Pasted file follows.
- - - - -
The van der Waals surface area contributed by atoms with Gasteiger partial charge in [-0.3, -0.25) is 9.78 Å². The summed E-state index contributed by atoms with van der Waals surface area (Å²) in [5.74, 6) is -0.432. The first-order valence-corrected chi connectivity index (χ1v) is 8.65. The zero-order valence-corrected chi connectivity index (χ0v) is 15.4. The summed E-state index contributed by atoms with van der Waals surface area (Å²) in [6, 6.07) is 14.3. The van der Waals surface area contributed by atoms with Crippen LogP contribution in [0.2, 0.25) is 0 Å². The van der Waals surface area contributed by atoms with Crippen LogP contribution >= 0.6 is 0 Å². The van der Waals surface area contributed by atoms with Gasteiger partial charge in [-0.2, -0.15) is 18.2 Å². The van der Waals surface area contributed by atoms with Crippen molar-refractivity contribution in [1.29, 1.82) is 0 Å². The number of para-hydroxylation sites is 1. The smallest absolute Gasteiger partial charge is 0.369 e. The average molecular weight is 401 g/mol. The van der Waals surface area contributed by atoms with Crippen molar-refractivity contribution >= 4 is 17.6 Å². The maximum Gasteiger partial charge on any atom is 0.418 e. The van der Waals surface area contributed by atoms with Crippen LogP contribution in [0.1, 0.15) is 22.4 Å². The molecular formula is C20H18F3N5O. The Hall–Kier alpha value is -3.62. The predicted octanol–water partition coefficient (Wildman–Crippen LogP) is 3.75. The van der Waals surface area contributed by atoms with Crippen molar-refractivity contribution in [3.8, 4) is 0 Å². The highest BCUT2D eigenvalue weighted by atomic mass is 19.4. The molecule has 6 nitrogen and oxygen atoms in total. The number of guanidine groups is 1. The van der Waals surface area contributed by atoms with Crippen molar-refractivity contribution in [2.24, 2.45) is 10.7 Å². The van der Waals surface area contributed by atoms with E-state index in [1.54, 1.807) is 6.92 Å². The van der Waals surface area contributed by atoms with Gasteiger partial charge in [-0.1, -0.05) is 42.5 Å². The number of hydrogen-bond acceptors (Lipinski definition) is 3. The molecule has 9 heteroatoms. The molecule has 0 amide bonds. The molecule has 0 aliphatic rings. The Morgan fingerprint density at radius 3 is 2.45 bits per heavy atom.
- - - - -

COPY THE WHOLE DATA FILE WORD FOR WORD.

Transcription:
The van der Waals surface area contributed by atoms with Gasteiger partial charge in [-0.3, -0.25) is 9.78 Å². The summed E-state index contributed by atoms with van der Waals surface area (Å²) in [5.74, 6) is -0.432. The first-order valence-corrected chi connectivity index (χ1v) is 8.65. The zero-order valence-corrected chi connectivity index (χ0v) is 15.4. The summed E-state index contributed by atoms with van der Waals surface area (Å²) in [6, 6.07) is 14.3. The van der Waals surface area contributed by atoms with Crippen LogP contribution in [0.2, 0.25) is 0 Å². The van der Waals surface area contributed by atoms with Crippen LogP contribution >= 0.6 is 0 Å². The van der Waals surface area contributed by atoms with Gasteiger partial charge in [-0.2, -0.15) is 18.2 Å². The van der Waals surface area contributed by atoms with Crippen molar-refractivity contribution in [1.29, 1.82) is 0 Å². The number of para-hydroxylation sites is 1. The smallest absolute Gasteiger partial charge is 0.369 e. The average molecular weight is 401 g/mol. The van der Waals surface area contributed by atoms with Crippen molar-refractivity contribution >= 4 is 17.6 Å². The maximum Gasteiger partial charge on any atom is 0.418 e. The van der Waals surface area contributed by atoms with Crippen LogP contribution in [0.1, 0.15) is 22.4 Å². The molecular formula is C20H18F3N5O. The Hall–Kier alpha value is -3.62. The predicted octanol–water partition coefficient (Wildman–Crippen LogP) is 3.75. The van der Waals surface area contributed by atoms with Crippen molar-refractivity contribution in [3.8, 4) is 0 Å². The highest BCUT2D eigenvalue weighted by atomic mass is 19.4. The molecule has 6 nitrogen and oxygen atoms in total. The number of guanidine groups is 1. The van der Waals surface area contributed by atoms with Crippen molar-refractivity contribution in [2.24, 2.45) is 10.7 Å². The van der Waals surface area contributed by atoms with E-state index in [1.54, 1.807) is 6.92 Å². The van der Waals surface area contributed by atoms with Gasteiger partial charge in [-0.1, -0.05) is 42.5 Å². The number of hydrogen-bond acceptors (Lipinski definition) is 3. The molecule has 9 heteroatoms. The molecule has 0 amide bonds. The molecule has 0 aliphatic rings. The Morgan fingerprint density at radius 3 is 2.45 bits per heavy atom.